Keuper traces the trajectory of the reproductive print through numerous techniques (engraving, etching, mezzotint, aquatint, lithography, etc.) and explains the features and limits of each for the purpose of copying drawings. Some processes were limited to smaller editions, like woodblock and mezzotint (32). Engraving could capture the character of pen and ink drawings, but was ill-suited to reproducing drawings in chalk, or capturing the gestural quality of drawing; aquatint, in contrast, could capture fine detail, reproduce a wide variety of tones and values, and even simulate brushstrokes (32). Etching could also imitate qualities of drawing, particularly if certain etching tools were used (35). By the end of the eighteenth century, a wide variety of print techniques could simulate chalk, charcoal, and ink washes and watercolor. Lithography, however, was not so much a process of "graphic imitation" but instead a kind of drawing process itself (36).

In addition to this thorough canvas of technical processes, Keuper investigates the many dimensions of the tension between the drawing and its printed double, troubling our understanding of the primacy of drawing as a means of indexing the signature mark-making of an artist. Both Pliny and Vasari considered the line as the fundamental expression of a distinctive artistic identity, and the line has since been lionized as the unique fingerprint of the artist. But prints that reproduced drawings could replicate this singular linear signature exactly, undermining the unique status of line as an identifying feature. And the value of the copy was in its exactitude, not in the addition of flourishes on the part of the copyist. Early modern reproductive prints also call into question how we value the work of the artist, undermining longstanding assumptions that the creation of art is a solitary heroic process grounded in invention and genius.

Prints increased access to the works of a single artist and also could serve as a kind of collection, a museum, that could gather significant works together for the purposes of further examination, study, and reflection. Starting around 1700, the collection of prints known as a Recueil made it possible to gather images dispersed in different collections for the purposes of connoisseurship and comparative study. The Recueil Jullienne, for example, published between 1726 and 1735, was a four-volume collection of 351 etchings of the drawings of the recently-deceased Antoine Watteau (1684-1721). This monographic collection represented one approach; another, exemplified by the Recueil Crozat (Volume I, 1729; Volume II, 1742), instead reproduced both paintings and drawings from the collection of Pierre Crozat (1665-1740) as well as some works that belonged to the crown. These collections of reproductive prints were early instruments that helped to foster the comparative method that became so fundamental to art history as a discipline.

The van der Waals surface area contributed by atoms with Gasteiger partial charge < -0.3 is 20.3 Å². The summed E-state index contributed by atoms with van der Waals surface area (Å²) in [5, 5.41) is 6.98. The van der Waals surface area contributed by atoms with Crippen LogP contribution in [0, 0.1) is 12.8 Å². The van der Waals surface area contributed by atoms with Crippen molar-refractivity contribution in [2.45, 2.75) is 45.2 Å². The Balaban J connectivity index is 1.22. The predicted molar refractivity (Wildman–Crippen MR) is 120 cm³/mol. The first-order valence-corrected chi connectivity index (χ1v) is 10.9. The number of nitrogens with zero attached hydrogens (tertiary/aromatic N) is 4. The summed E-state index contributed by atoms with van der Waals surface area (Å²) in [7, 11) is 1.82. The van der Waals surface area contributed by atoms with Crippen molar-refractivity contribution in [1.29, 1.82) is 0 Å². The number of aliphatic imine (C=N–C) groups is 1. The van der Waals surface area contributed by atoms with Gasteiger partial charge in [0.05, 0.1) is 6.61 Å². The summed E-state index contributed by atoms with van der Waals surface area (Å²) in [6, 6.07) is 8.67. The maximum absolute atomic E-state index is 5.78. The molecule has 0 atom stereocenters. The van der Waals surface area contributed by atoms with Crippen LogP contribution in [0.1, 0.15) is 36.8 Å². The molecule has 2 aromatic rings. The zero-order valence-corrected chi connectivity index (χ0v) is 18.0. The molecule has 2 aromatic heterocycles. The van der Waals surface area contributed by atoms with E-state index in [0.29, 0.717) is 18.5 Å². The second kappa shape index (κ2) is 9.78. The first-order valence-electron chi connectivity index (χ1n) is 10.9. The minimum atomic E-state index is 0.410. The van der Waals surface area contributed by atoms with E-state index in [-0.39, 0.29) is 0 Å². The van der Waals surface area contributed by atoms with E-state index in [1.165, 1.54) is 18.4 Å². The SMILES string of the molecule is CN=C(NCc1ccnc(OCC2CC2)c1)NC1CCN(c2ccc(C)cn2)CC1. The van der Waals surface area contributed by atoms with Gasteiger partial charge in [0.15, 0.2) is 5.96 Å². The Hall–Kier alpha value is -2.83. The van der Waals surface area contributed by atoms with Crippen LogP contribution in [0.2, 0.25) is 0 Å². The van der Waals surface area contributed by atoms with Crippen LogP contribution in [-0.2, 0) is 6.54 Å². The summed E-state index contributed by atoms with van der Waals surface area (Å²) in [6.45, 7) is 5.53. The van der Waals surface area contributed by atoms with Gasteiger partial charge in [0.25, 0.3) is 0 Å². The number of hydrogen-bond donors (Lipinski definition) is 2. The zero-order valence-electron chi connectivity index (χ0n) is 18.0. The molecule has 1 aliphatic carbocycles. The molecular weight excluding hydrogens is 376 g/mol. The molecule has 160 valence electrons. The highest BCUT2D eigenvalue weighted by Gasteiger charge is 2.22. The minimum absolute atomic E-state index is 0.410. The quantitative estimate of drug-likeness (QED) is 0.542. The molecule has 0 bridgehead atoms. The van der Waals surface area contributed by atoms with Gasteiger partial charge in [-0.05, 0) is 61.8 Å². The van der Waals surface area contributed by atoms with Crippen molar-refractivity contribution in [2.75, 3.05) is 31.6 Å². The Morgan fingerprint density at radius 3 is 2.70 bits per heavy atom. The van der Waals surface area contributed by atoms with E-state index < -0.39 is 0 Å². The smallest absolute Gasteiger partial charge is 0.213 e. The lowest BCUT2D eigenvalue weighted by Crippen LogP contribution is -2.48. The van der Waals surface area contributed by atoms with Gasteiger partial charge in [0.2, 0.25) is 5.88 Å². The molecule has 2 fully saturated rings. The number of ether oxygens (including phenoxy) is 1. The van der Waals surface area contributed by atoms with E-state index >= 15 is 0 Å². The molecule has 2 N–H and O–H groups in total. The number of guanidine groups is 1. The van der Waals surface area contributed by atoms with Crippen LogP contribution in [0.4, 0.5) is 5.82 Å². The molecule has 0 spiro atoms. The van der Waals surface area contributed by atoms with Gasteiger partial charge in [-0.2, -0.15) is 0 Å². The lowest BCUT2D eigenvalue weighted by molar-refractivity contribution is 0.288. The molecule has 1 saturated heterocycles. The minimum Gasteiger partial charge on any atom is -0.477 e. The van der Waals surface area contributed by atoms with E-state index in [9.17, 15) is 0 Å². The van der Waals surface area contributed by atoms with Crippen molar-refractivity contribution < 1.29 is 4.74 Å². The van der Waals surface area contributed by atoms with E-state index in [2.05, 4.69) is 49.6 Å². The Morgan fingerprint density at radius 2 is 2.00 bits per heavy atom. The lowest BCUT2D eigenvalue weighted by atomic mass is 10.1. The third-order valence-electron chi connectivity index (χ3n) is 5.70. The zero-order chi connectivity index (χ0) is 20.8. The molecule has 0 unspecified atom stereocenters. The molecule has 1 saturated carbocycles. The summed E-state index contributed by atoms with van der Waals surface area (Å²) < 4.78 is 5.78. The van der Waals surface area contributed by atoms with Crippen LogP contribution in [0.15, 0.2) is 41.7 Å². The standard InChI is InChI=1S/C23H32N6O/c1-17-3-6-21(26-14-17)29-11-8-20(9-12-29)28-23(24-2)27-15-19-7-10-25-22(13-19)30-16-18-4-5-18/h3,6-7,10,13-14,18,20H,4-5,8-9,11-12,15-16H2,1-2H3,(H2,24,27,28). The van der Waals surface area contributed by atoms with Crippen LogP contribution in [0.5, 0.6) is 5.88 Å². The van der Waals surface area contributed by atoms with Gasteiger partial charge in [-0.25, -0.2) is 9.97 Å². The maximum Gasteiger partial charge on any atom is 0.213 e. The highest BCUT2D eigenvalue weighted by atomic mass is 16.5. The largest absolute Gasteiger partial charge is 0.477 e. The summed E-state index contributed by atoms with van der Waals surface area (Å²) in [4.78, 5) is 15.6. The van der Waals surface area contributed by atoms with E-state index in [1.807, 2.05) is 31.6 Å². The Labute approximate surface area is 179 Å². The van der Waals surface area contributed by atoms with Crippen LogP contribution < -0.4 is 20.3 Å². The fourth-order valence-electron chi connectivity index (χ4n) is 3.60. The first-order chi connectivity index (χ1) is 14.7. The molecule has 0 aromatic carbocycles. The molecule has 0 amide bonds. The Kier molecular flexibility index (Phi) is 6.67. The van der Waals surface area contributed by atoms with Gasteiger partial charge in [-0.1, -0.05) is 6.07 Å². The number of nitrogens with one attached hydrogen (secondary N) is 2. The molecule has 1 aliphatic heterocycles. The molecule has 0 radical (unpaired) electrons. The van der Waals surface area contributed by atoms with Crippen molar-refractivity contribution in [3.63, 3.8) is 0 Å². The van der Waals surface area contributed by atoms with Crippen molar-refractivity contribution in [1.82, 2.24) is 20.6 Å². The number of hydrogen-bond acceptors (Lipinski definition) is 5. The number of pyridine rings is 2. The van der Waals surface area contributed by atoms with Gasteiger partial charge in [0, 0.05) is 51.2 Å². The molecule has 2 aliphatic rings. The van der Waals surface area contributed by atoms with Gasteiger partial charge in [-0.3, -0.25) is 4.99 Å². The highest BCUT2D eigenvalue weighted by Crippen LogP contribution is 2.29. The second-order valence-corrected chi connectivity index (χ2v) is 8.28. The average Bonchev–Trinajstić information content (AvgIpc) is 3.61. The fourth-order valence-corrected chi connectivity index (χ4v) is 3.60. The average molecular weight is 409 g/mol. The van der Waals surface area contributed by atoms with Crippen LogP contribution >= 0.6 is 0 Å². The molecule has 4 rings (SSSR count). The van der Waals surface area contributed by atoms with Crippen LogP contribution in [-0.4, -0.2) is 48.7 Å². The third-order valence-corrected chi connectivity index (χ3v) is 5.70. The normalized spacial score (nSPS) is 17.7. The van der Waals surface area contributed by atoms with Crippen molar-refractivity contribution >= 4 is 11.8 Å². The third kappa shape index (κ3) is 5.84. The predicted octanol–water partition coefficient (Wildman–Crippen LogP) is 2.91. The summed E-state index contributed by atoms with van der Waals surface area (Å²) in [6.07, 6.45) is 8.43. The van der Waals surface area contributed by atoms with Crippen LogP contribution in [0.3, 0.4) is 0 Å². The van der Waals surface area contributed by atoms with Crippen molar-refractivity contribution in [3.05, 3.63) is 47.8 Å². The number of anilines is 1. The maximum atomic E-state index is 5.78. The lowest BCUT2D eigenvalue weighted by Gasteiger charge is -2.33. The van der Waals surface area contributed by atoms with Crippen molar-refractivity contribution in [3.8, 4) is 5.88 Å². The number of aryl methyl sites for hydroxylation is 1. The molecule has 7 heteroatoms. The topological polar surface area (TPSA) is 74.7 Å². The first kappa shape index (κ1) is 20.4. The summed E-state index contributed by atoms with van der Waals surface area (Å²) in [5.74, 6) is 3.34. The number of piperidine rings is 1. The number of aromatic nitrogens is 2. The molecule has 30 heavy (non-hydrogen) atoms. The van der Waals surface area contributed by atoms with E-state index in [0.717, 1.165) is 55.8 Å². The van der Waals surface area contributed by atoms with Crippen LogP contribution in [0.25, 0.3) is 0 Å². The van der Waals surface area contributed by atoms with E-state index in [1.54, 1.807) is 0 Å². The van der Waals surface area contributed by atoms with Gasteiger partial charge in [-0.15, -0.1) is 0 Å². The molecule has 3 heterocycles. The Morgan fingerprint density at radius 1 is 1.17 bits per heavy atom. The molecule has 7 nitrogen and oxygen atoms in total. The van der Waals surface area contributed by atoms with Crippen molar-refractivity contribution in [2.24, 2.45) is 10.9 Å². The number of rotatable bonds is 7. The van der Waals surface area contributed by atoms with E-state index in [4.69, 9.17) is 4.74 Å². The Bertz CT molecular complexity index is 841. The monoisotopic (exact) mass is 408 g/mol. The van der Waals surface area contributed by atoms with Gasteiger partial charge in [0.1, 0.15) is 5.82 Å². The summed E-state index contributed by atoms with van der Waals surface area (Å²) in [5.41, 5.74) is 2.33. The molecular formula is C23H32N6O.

The catalogue also shows how reproductive prints contributed to the modernization of the art market. Some artists, like François Boucher (1703-1770), saw the potential of print to increase their artistic status and prestige, to document their work and style, and also to reach beyond the customary audience of aristocratic collectors of their work, so that the emerging appreciation of art among the bourgeoisie could also be satisfied. Boucher capitalized on the emerging market, producing drawings specifically intended for reproduction, working with engravers to ensure their reproducibility, and adapting his style accordingly (69).

Reproductive prints not only circulated the singularity of a drawing to a wider audience; they were also intended to inform and educate their viewers, other artists, art students, collectors, and connoisseurs. Art academies encouraged the publication and circulation of information about new techniques that enabled greater mimesis of the various media of drawing. For the purposes of training, published reproductive prints could eliminate structural obstacles, so that individuals seeking to learn drawing outside of the usual urban art centers (including inhabitants of provincial areas, and women, who were excluded from traditional art training) could use them to study drawing from exemplary models (80-1). The dissemination of prints was also seen as instrumental in fostering, reinforcing, and preserving standards of good artistic taste, so as to ensure quality in the arts.

Like the prints that are its subject, this fascinating catalogue that would seem to be addressed to a specialist audience reaches beyond it to consider questions of authorship, techniques, materiality, markets, and contexts. It exemplifies how art historians can use their research subjects as lenses through which to engage a wider readership.

Camille Serchuk